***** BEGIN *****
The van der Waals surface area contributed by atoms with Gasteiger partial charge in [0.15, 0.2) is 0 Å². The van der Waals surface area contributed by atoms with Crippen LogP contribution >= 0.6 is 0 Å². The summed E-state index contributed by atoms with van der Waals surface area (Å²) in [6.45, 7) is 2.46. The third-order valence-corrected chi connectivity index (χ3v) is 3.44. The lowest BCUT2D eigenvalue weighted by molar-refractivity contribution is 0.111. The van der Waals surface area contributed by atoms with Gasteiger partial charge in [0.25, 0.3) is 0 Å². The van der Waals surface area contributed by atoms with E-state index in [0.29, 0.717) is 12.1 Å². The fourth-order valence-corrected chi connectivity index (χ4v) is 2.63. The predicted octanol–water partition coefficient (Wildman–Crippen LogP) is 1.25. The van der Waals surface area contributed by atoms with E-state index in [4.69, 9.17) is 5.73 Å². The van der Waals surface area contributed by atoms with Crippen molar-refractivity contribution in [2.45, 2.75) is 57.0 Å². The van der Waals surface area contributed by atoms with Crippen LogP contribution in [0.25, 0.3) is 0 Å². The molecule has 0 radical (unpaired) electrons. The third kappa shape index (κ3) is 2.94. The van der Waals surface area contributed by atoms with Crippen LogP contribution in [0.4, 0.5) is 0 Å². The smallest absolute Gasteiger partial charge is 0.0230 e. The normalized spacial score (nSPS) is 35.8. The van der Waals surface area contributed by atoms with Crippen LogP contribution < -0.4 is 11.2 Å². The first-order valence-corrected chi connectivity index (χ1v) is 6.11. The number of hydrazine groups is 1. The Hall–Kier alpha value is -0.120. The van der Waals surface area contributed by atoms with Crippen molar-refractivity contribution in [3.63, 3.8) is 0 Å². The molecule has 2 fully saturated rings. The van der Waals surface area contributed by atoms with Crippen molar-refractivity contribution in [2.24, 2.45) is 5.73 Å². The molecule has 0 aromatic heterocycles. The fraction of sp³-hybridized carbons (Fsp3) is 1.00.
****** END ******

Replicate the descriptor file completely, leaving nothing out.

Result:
The van der Waals surface area contributed by atoms with Gasteiger partial charge in [0.15, 0.2) is 0 Å². The van der Waals surface area contributed by atoms with Crippen LogP contribution >= 0.6 is 0 Å². The summed E-state index contributed by atoms with van der Waals surface area (Å²) in [6.45, 7) is 2.46. The third-order valence-corrected chi connectivity index (χ3v) is 3.44. The lowest BCUT2D eigenvalue weighted by molar-refractivity contribution is 0.111. The van der Waals surface area contributed by atoms with Gasteiger partial charge in [0.25, 0.3) is 0 Å². The van der Waals surface area contributed by atoms with E-state index in [0.29, 0.717) is 12.1 Å². The fourth-order valence-corrected chi connectivity index (χ4v) is 2.63. The predicted octanol–water partition coefficient (Wildman–Crippen LogP) is 1.25. The van der Waals surface area contributed by atoms with E-state index in [4.69, 9.17) is 5.73 Å². The van der Waals surface area contributed by atoms with Crippen molar-refractivity contribution in [2.45, 2.75) is 57.0 Å². The van der Waals surface area contributed by atoms with Crippen LogP contribution in [0.25, 0.3) is 0 Å². The molecule has 0 radical (unpaired) electrons. The third kappa shape index (κ3) is 2.94. The van der Waals surface area contributed by atoms with Crippen LogP contribution in [0.4, 0.5) is 0 Å². The smallest absolute Gasteiger partial charge is 0.0230 e. The normalized spacial score (nSPS) is 35.8. The van der Waals surface area contributed by atoms with Crippen LogP contribution < -0.4 is 11.2 Å². The first-order valence-corrected chi connectivity index (χ1v) is 6.11. The number of hydrazine groups is 1. The Hall–Kier alpha value is -0.120. The van der Waals surface area contributed by atoms with Crippen molar-refractivity contribution in [3.63, 3.8) is 0 Å². The molecule has 2 fully saturated rings. The van der Waals surface area contributed by atoms with Crippen molar-refractivity contribution in [2.24, 2.45) is 5.73 Å². The molecule has 0 aromatic heterocycles. The fraction of sp³-hybridized carbons (Fsp3) is 1.00.